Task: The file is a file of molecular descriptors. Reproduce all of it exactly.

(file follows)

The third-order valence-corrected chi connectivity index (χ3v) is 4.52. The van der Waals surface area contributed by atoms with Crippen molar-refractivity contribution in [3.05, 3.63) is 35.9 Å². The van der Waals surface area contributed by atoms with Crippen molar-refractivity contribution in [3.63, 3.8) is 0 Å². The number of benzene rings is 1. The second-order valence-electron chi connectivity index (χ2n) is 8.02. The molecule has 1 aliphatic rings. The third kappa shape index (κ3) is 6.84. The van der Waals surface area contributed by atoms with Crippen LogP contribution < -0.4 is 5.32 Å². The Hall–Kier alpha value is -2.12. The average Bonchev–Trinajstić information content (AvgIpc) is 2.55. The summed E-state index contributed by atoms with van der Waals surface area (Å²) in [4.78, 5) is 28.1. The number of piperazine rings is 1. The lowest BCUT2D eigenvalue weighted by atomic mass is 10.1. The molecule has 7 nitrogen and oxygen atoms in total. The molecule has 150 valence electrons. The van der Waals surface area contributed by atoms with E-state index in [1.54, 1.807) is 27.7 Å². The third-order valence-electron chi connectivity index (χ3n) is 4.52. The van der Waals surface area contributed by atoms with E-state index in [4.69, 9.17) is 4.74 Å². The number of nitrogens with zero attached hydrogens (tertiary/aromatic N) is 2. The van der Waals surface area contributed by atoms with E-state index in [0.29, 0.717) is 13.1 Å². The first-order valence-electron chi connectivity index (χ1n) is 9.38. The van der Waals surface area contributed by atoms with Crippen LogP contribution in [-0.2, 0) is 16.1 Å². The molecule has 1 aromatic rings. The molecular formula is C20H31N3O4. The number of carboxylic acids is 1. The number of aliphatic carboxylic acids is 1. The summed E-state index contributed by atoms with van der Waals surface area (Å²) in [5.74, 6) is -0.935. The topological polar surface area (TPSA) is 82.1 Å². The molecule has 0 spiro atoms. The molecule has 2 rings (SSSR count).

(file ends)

The third-order valence-corrected chi connectivity index (χ3v) is 4.52. The van der Waals surface area contributed by atoms with Crippen molar-refractivity contribution in [3.05, 3.63) is 35.9 Å². The van der Waals surface area contributed by atoms with Crippen molar-refractivity contribution in [3.63, 3.8) is 0 Å². The number of benzene rings is 1. The second-order valence-electron chi connectivity index (χ2n) is 8.02. The molecule has 1 aliphatic rings. The third kappa shape index (κ3) is 6.84. The van der Waals surface area contributed by atoms with Crippen LogP contribution < -0.4 is 5.32 Å². The Hall–Kier alpha value is -2.12. The average Bonchev–Trinajstić information content (AvgIpc) is 2.55. The summed E-state index contributed by atoms with van der Waals surface area (Å²) in [4.78, 5) is 28.1. The number of piperazine rings is 1. The lowest BCUT2D eigenvalue weighted by atomic mass is 10.1. The molecule has 7 nitrogen and oxygen atoms in total. The molecule has 150 valence electrons. The van der Waals surface area contributed by atoms with E-state index in [1.54, 1.807) is 27.7 Å². The third-order valence-electron chi connectivity index (χ3n) is 4.52. The van der Waals surface area contributed by atoms with E-state index in [4.69, 9.17) is 4.74 Å². The number of nitrogens with zero attached hydrogens (tertiary/aromatic N) is 2. The van der Waals surface area contributed by atoms with E-state index in [0.29, 0.717) is 13.1 Å². The first-order valence-electron chi connectivity index (χ1n) is 9.38. The van der Waals surface area contributed by atoms with Crippen LogP contribution in [-0.2, 0) is 16.1 Å². The molecule has 1 aromatic rings. The molecular formula is C20H31N3O4. The number of carboxylic acids is 1. The number of aliphatic carboxylic acids is 1. The summed E-state index contributed by atoms with van der Waals surface area (Å²) in [5.74, 6) is -0.935. The topological polar surface area (TPSA) is 82.1 Å². The molecule has 0 spiro atoms. The molecule has 2 rings (SSSR count).